With Assassin Creed’ Odyssey’s emphasis on role-playing elements, skill trees aren’t a surprise. There are three skill trees that you can progress through: Hunter, which focuses on ranged combat; Warrior, which focuses on close quarters combat; and Assassin, which focuses on stealth and assassinations. While you may be tempted to dump all of your skill points into one tree in order to get really good at one playstyle, I would warn against this, as there quests and events that will force you into a specific playstyle, and it may be one that you have no prowess in. For instance, I focused on stealth, as I’ve always found it the most satisfying way to play. However, when I found that the next main story mission was the introductory Conquest Battle, which throws you into all out combat, I found myself very much out of my depth. To counteract this, you do have the ability to reset all of your skills, allowing you to respec your character if you feel the playstyle you’ve chosen isn’t panning out as you wanted it to. My main complaint with the leveling system is that it takes far too long to gain levels. Even when I had played the game for 33 hours, I had only reached level 24 or so, which I feel was deliberate on the part of the publisher to incentivize people to buy the XP boosts which are offered in the store for real-world currency.
Naval combat returns in Assassin’s Creed Odyssey, although it’s not implemented as well as it was for Assassin’s Creed IV: Black Flag. Customization is pretty limited, and shooting volleys of arrows and throwing javelins just isn’t as satisfying as firing off a broadside of cannons from a pirate ship. One very successful part of the inclusion of naval combat in Assassin’s Creed Odyssey that I really love is the lieutenant mechanic. If you non-lethally take down an enemy combatant, you can recruit them to your crew and hire them as a lieutenant, with Legendary enemies providing better buffs when recruited. This makes gameplay more organic than previous Assassin’s Creed games, and is very similar to the system used in Metal Gear Solid V: The Phantom Pain, where you could knock out enemy combatants and extract them to Motherbase to add them to your staff. Previous Assassin’s Creed games let you use non-lethal takedowns, but there was absolutely no reason to, and the games did a very poor job of telling you how to use them. This system gives you a reason to knock people out other than achievements, and really makes you think about how you want to play through an area when there’s a legendary enemy you want to add to your crew.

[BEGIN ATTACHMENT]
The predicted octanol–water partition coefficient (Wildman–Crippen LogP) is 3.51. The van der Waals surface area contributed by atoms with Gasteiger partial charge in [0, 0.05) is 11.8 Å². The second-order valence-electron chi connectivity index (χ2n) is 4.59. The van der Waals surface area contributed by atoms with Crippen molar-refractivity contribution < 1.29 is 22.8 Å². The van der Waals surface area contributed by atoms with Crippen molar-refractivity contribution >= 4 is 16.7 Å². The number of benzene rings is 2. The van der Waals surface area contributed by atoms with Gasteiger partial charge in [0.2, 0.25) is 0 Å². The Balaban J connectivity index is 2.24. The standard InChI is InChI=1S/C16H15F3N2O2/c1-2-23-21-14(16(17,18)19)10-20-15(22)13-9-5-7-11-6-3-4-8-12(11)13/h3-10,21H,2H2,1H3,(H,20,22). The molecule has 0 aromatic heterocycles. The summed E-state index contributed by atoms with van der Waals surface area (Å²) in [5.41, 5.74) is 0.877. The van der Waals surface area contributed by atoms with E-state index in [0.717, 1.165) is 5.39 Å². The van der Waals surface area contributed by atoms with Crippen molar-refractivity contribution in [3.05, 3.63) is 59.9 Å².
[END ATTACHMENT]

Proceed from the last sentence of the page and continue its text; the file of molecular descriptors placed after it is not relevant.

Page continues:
Two new mechanics have been introduced in Assassin’s Creed Odyssey are Mercenaries, and Nation Power. Mercenaries are unique, high level enemies that roam the game world who will hunt you down if you’ve done something to piss of the leadership of whatever country you’re in. The best way to describe it is like a simplified version of the Nemesis system from the Shadow Of Mordor games. Nation Power is a mechanic that allows you to weaken the standing government (either Athenian or Spartan) in any given country. This can be achieved many different ways: killing soldiers from the country in control, burning supplies, killing high ranking commanders, or just straight up murdering the leader of the country. The strength of the country appears in the bottom right of the screen as three bars which gradually empty. Once you get the Nation Power low enough, you’ll be notified that a Conquest Battle is available. These are large scale battles which task you with lowering the enemy army’s “health bar” before yours. This is achieved by killing enemy soldiers, although the fastest way to empty the enemy health bar is to seek out the higher level enemies, as their deaths will lower the bar significantly more quickly than standard soldiers. You can choose to either invade or defend during these battles, with defending being easier but giving fewer rewards, and invading being more difficult with better rewards.
Assassin’s Creed Odyssey is a visually stunning game, especially when at sea. Dolphins swim alongside your boat from time to time, and when you sink an enemy ship, sharks will sometimes come along to finish off any sailors who survived. The environments are varied and impressive, with mountains, forests, caves, seas and cities with incredibly impressive architecture. One of my favorite moments in the game was climbing a massive statue of Zeus in order to synchronize with the Animus, and I wish that more of the synchronization points in the game were on statues and massive carvings instead of wimpy little buildings so that I could enjoy the beautiful scenery.
Assassin’s Creed Odyssey is a great example of a game changing up its gameplay without losing sight of the games that came before it. It can occasionally get bogged down by the size of the world and the distance between main story quests, but with the amount of side quests and other random events you’ll encounter, you’ll always find something to keep yourself entertained.
Assassin’s Creed Odyssey is available now on PlayStation 4, Xbox One, and Windows